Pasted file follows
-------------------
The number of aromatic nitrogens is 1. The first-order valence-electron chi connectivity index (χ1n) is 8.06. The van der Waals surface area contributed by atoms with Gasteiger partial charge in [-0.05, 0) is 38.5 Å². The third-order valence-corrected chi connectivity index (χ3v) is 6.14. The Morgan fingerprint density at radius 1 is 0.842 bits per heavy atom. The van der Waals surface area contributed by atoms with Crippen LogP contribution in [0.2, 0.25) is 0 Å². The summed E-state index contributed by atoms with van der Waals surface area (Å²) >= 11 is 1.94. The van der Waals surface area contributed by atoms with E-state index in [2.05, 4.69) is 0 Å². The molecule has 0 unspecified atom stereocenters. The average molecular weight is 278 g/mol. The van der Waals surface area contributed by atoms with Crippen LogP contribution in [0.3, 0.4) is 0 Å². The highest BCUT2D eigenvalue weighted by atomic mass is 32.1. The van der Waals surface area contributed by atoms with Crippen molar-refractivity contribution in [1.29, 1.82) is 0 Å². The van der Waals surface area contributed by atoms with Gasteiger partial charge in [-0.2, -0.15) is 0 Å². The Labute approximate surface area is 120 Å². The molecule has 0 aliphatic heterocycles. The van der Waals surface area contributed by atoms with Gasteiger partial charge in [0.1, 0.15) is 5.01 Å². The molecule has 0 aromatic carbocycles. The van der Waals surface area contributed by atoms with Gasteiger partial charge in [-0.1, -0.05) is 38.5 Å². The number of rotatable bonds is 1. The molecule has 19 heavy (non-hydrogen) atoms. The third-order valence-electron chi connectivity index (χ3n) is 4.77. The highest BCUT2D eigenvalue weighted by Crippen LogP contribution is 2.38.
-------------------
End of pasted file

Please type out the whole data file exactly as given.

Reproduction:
The number of aromatic nitrogens is 1. The first-order valence-electron chi connectivity index (χ1n) is 8.06. The van der Waals surface area contributed by atoms with Gasteiger partial charge in [-0.05, 0) is 38.5 Å². The third-order valence-corrected chi connectivity index (χ3v) is 6.14. The Morgan fingerprint density at radius 1 is 0.842 bits per heavy atom. The van der Waals surface area contributed by atoms with Crippen LogP contribution in [0.2, 0.25) is 0 Å². The summed E-state index contributed by atoms with van der Waals surface area (Å²) >= 11 is 1.94. The van der Waals surface area contributed by atoms with E-state index in [2.05, 4.69) is 0 Å². The molecule has 0 unspecified atom stereocenters. The average molecular weight is 278 g/mol. The van der Waals surface area contributed by atoms with Crippen LogP contribution in [0.3, 0.4) is 0 Å². The highest BCUT2D eigenvalue weighted by atomic mass is 32.1. The van der Waals surface area contributed by atoms with Crippen molar-refractivity contribution in [1.29, 1.82) is 0 Å². The van der Waals surface area contributed by atoms with Gasteiger partial charge in [-0.2, -0.15) is 0 Å². The Labute approximate surface area is 120 Å². The molecule has 0 aliphatic heterocycles. The van der Waals surface area contributed by atoms with Gasteiger partial charge in [0.1, 0.15) is 5.01 Å². The molecule has 0 aromatic carbocycles. The van der Waals surface area contributed by atoms with Gasteiger partial charge in [-0.1, -0.05) is 38.5 Å². The number of rotatable bonds is 1. The molecule has 19 heavy (non-hydrogen) atoms. The third-order valence-electron chi connectivity index (χ3n) is 4.77. The highest BCUT2D eigenvalue weighted by Crippen LogP contribution is 2.38.